If you’re one of these voters you’re left in a quandary this year, because you’d like to send the Republicans a message about how dissatisfied you are, but you really don’t want to vote against your own best interests when you know the Democrats have no plan for Iraq, no plan on immigration, no interest in fighting terrorism, and a genuine desire to raise your taxes to pay for things you don’t approve of in the first place. Plus you know that once they get into power their main goal will be to see how they can out spend and out scandal the Republicans.
You know politicians don’t listen to your cranky call to the local talk radio station and the form letter response to your 30 page letter to your congressman told you how much he listens to constituents, so by now you’ve realized that one of the few ways you can get them to take notice is with the power you exercise in the voting booth.
When you get in the voting booth, you’re going to face a dilemma. You want to say something more with your vote than just endorsing business as usual or the unappealing alternative. The problem is that whatever nuances go into your vote don’t get stamped on it and when the candidate wins no one tells him that 50% of the people who voted for him did it reluctantly or on protest, or just because he sucked less than the alternative. He’s a politician, so he’s an egomaniac, and he thinks your vote was a big, warm pat on the back telling him to do the same old stuff that left you frustrated and disenchanted.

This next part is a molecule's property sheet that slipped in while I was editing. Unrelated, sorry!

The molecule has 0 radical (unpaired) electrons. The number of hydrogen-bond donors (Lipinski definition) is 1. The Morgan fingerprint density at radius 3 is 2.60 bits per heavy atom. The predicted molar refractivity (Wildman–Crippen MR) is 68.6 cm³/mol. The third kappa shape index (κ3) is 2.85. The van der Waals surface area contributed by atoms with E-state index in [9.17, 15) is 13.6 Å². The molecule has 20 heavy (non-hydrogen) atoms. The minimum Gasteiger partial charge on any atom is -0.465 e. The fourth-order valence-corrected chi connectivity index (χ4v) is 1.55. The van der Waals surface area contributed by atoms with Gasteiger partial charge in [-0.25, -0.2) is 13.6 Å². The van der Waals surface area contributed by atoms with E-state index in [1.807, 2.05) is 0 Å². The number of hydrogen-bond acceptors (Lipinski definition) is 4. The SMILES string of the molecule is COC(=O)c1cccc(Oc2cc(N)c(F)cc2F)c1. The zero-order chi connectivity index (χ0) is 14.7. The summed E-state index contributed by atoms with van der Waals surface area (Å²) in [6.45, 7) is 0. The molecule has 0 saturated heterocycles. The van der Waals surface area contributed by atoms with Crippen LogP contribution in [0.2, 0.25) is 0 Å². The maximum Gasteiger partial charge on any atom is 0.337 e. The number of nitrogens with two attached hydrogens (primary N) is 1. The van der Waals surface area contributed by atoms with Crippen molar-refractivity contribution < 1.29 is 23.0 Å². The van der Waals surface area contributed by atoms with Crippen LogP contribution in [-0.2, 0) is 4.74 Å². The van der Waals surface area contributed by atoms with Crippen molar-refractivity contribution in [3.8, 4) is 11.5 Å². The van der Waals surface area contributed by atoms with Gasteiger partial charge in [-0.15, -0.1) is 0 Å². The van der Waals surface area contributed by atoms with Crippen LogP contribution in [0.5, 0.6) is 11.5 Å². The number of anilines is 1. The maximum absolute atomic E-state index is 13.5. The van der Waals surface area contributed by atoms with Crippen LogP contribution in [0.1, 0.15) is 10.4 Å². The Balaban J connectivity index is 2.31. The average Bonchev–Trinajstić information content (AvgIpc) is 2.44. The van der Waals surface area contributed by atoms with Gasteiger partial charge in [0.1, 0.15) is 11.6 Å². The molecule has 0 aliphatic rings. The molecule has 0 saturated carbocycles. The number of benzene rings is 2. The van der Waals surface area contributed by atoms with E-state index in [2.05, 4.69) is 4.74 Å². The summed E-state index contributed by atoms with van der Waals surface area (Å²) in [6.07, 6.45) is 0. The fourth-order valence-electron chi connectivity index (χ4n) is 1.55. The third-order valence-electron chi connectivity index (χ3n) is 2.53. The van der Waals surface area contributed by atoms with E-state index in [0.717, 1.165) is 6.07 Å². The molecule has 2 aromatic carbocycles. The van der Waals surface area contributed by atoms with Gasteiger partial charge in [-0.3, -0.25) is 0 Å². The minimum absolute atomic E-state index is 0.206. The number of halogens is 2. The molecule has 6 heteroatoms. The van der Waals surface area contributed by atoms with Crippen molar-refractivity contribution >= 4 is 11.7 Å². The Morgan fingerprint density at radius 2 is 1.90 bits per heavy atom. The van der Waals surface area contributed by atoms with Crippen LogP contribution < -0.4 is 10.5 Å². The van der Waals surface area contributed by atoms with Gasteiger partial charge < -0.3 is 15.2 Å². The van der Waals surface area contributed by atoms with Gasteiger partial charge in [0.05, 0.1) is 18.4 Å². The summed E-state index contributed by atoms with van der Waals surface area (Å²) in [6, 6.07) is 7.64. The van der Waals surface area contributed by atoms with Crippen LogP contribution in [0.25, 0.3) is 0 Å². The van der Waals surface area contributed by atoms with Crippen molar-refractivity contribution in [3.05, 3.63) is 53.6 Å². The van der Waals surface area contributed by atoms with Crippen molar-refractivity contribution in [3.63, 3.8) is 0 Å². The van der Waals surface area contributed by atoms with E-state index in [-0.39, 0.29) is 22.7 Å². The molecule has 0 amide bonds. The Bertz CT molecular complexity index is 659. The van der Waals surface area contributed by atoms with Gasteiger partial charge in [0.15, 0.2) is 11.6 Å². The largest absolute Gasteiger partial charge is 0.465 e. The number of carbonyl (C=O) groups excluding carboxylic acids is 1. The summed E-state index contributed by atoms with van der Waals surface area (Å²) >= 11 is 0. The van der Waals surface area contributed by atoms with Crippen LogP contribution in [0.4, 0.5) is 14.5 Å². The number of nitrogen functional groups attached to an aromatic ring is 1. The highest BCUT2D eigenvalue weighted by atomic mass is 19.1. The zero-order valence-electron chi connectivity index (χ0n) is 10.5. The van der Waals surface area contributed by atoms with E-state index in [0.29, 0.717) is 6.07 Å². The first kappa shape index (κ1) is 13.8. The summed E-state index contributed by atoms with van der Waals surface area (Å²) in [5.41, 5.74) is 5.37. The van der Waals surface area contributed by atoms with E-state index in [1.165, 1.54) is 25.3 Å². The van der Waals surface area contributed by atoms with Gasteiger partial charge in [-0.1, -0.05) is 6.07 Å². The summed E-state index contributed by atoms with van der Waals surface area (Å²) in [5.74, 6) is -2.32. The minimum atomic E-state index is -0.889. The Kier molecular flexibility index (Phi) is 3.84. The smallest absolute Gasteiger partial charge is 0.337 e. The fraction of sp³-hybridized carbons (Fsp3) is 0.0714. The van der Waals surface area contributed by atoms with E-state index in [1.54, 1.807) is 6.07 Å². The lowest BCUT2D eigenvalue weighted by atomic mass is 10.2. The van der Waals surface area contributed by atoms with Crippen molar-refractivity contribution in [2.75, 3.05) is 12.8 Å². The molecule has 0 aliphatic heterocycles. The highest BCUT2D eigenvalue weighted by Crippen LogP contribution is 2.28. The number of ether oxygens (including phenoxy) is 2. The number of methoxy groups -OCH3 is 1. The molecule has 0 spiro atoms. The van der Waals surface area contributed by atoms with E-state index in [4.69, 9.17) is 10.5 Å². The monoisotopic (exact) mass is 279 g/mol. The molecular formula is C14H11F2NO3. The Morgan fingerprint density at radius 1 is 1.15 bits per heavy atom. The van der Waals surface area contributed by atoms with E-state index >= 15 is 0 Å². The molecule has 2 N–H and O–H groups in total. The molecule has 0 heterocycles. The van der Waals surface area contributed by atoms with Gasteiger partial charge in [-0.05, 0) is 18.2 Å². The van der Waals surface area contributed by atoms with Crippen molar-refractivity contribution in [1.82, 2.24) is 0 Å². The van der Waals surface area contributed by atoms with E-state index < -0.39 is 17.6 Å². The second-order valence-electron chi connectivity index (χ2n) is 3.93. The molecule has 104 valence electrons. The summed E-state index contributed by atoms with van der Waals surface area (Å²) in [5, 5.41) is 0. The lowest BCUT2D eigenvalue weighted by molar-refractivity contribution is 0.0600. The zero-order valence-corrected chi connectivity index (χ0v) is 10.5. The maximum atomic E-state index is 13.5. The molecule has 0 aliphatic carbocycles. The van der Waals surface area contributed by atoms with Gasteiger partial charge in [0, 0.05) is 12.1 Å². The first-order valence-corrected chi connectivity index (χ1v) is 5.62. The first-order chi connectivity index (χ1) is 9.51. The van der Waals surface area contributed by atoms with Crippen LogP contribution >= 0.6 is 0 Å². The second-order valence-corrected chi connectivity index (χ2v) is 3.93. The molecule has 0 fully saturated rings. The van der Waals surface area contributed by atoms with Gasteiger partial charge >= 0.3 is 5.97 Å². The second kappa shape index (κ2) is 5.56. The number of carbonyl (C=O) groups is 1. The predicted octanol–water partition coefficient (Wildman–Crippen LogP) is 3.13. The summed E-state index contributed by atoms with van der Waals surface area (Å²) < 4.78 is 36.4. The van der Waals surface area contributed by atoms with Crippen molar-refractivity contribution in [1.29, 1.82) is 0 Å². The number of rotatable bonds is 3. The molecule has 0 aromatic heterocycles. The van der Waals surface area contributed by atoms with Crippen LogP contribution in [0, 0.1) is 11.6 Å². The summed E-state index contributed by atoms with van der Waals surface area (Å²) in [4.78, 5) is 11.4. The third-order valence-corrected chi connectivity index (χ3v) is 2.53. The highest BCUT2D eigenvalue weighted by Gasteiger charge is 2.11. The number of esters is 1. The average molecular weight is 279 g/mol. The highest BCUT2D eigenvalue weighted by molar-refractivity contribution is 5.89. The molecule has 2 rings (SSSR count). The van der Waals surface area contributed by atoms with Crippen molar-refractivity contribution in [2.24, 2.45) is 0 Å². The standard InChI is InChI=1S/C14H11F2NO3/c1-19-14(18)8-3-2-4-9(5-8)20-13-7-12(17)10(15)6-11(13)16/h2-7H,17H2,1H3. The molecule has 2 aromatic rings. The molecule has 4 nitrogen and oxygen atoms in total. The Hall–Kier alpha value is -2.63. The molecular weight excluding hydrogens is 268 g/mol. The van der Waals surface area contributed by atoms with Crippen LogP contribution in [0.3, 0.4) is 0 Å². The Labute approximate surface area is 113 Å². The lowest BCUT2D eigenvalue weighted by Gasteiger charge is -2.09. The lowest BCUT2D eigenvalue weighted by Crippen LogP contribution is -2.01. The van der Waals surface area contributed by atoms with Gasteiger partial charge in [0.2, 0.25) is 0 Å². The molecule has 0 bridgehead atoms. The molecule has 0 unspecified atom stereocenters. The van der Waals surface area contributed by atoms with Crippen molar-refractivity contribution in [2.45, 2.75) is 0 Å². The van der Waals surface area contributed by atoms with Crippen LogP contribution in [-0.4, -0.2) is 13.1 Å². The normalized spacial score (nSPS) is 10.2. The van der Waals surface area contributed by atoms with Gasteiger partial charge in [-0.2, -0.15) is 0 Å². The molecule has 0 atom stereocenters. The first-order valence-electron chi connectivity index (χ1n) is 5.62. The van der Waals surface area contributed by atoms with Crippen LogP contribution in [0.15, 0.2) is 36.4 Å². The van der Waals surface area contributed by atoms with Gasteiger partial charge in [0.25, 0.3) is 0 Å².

There’s an alternative to voting for the greater or lesser of two evils. You can vote for neither of them and send them both a much more unambiguous message. Most races have at least one-third party or independent candidate on the ballot. Most of them are Libertarians, but there are Greens, Reform candidates, Independents, and some others on the ballot as well. These alternative candidates don’t have much of a chance of winning, but every vote they get sends a clear message to the major parties, and if they get enough votes that message can’t be ignored. Plus, they’re generally not politicians. They’re honest, principled people, often running on their own money, just because they’re fed up with the political status quo just as you are.
If you want to send a message with your vote — a sort of wake-up call to politicians of both parties — it doesn’t have to come at the risk of two or more years of chaos and party conflict. If you vote Democrat it’s not just a protest, it’s also a vote for change, and not necessarily for the better. If you vote outside the establishment power structure, for a Libertarian, a Green or an Independent, then you’re sending a message which is crystal clear and which both parties will have to heed.
So in that voting booth, remember that there are more than just two choices, and there is more than one message you can send.Powered by Sidelines